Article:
Egyptian Brass Plates and a naming contest

If this is common knowledge I completely missed it. So I post this in memory of all those who also slept through indecent chunks of early morning Seminary.

Mosiah 1:3-4 reads as follows:

3 And he also taught them concerning the records which were engraven on the plates of brass, saying: My sons, I would that ye should remember that were it not for these plates, which contain these records and these commandments, we must have suffered in ignorance, even at this present time, not knowing the mysteries of God.
4 For it were not possible that our father, Lehi, could have remembered all these things, to have taught them to his children, except it were for the help of these plates; for he having been taught in the language of the Egyptians therefore he could read these engravings, and teach them to his children, that thereby they could teach them to their children, and so fulfilling the commandments of God, even down to this present time.

It seems to me that this strongly suggests that the Brass Plates were written in Egyptian of some kind. In which case, one wonders how widespread the practice was. I seem to recall that the Hebrews during that period were really big Egypt fans, much to the chagrin of the prophets.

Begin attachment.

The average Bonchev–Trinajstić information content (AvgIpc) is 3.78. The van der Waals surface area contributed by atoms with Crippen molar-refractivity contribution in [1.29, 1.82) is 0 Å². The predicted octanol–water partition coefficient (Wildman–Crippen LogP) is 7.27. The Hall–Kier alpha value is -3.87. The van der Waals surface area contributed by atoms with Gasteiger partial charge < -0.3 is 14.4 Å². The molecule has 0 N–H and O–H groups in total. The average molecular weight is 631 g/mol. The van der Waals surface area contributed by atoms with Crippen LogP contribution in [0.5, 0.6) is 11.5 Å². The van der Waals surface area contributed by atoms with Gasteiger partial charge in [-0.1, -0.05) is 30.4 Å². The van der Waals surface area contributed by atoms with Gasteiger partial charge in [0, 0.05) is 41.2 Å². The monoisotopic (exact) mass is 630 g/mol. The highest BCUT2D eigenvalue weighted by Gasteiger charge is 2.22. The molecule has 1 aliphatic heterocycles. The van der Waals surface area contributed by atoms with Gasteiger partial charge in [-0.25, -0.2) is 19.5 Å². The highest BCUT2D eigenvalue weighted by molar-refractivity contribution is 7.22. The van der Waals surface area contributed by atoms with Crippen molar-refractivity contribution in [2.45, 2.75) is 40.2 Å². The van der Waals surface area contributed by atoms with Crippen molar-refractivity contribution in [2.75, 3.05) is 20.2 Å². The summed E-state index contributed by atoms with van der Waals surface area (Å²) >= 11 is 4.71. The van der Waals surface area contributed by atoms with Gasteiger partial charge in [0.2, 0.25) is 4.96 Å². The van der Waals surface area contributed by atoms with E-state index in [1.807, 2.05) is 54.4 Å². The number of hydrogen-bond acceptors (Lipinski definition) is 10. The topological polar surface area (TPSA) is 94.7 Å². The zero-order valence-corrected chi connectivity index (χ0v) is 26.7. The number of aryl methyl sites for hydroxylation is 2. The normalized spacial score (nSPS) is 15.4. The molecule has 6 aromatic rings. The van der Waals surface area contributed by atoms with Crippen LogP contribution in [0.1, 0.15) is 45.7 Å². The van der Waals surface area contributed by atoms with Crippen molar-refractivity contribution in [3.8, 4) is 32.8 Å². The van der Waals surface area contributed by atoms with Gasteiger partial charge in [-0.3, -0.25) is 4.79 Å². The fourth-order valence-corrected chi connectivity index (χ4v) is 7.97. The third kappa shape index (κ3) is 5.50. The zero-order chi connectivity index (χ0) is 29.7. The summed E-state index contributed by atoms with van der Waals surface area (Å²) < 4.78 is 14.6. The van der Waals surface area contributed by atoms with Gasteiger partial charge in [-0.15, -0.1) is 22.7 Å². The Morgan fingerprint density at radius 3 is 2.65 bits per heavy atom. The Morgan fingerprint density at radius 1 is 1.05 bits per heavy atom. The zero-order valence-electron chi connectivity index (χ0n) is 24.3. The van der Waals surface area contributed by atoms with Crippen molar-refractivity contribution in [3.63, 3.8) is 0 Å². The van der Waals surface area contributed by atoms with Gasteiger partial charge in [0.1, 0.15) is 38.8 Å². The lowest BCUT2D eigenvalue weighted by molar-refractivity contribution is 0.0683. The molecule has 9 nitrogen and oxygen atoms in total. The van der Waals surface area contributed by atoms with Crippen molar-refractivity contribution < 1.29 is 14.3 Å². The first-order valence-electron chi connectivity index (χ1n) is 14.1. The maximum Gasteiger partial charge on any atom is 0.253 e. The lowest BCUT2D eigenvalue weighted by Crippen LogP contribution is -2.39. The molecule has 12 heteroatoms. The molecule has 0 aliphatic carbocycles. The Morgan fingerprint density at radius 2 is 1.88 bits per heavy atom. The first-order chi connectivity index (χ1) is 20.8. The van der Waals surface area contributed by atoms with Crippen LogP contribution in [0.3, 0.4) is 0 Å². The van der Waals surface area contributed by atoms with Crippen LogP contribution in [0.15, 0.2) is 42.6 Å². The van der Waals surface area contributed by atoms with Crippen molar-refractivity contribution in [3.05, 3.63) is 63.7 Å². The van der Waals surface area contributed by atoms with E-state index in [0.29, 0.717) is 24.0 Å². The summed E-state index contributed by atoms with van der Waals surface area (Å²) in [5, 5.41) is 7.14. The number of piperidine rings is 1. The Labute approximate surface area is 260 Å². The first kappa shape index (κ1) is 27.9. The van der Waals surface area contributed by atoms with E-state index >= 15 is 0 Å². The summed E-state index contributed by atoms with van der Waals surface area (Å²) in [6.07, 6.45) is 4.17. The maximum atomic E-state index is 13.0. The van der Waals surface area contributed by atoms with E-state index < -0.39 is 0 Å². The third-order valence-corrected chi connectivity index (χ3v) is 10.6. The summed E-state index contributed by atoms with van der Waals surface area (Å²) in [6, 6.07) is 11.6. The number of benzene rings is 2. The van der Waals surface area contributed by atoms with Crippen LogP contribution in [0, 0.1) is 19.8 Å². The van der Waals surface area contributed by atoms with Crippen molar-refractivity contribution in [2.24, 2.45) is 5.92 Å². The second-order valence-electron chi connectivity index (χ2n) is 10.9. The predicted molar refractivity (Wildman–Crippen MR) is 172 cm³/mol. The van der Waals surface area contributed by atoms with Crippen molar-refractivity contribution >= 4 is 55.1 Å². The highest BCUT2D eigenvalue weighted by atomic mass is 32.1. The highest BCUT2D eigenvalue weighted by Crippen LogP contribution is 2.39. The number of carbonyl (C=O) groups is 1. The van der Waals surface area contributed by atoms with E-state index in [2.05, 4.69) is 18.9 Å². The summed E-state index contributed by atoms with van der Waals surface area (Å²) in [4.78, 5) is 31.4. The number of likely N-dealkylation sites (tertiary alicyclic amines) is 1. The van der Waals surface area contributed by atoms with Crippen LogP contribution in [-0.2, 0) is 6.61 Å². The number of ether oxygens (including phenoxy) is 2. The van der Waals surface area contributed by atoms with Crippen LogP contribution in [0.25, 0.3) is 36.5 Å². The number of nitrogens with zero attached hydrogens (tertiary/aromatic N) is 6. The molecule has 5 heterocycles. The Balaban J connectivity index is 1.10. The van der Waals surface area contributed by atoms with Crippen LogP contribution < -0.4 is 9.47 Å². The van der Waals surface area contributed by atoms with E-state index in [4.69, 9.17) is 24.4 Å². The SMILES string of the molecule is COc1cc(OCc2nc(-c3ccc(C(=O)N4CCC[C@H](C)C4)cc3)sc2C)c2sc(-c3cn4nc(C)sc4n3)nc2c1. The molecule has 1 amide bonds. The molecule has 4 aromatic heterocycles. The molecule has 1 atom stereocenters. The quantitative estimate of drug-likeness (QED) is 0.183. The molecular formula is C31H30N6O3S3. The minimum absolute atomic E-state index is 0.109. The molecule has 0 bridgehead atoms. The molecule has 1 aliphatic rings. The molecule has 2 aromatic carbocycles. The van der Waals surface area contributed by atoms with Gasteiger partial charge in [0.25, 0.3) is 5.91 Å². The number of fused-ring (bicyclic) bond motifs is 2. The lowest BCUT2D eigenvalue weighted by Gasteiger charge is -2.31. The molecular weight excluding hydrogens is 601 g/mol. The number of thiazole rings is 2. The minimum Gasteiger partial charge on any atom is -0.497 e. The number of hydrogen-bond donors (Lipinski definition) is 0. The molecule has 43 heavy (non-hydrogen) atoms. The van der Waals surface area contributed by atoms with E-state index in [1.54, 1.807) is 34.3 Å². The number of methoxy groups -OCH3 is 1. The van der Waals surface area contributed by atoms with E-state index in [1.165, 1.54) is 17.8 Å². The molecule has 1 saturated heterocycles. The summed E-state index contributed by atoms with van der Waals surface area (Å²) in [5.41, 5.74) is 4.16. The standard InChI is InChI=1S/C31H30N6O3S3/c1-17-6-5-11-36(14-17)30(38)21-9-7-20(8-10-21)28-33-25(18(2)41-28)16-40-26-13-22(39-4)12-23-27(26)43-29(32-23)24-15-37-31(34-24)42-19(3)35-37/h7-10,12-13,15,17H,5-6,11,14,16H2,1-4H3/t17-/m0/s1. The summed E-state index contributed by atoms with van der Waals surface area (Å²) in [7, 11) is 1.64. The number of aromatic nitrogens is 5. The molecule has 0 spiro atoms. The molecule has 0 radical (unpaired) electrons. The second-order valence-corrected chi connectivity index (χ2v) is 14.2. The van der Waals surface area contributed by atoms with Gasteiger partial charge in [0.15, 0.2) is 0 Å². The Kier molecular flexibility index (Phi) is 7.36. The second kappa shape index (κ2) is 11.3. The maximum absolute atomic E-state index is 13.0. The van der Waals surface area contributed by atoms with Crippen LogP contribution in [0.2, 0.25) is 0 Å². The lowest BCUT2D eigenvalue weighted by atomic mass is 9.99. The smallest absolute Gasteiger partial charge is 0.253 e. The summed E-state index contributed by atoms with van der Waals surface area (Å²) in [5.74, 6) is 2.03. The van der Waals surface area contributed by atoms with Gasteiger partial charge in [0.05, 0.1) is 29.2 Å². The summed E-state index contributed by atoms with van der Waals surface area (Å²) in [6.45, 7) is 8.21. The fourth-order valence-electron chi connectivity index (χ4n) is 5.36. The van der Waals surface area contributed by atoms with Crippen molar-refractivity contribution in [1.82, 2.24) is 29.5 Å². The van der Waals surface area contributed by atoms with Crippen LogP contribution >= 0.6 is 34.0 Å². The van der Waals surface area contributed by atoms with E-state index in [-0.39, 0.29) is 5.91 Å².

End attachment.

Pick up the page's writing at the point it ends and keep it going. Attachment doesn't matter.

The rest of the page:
Also, if you were going to have a semi-regular feature at T&S for short little things one notices in the scriptures like this, what would you call it? Winner gets a No-Prize.

9 comments for “Egyptian Brass Plates and a naming contest

  1. The Mundane:
    Occasional Scriptural Insights
    “And now for another installment in our series of Occasional Scriptural Insights.”

    The slightly ridiculous:
    Times & Scriptures
    Times & Insights

    The slightly maudlin:
    Hidden Treasures
    As in, “And shall find wisdom and great treasures of knowledge, even hidden treasures.”
    Scriptural Gems
    (both of these with the byline “Brought to you by Times & Seasons”)

    The Nonny Spouse suggests:
    Timely Insights

    The Marvel-theme:
    Reading the Scriptures with X-Ray Glasses or just:
    X-Ray Glasses
    Scriptural X-Ray Glasses

  2. The Gold Plates of Mormon were also written in “reformed Egyptian” according to the JS History. This is because writing Eyptian was significantly easier than writing in Hebrew.

    However in those days you must have been the quite the scholar to have and understand and record the scriptures, since the Nephite prophets did not use their native Hebrew tongue but Egyptian instead.

  3. Ben McGuire has an excellent paper on the extensive ties between Egypt and Judea in Lehi’s day: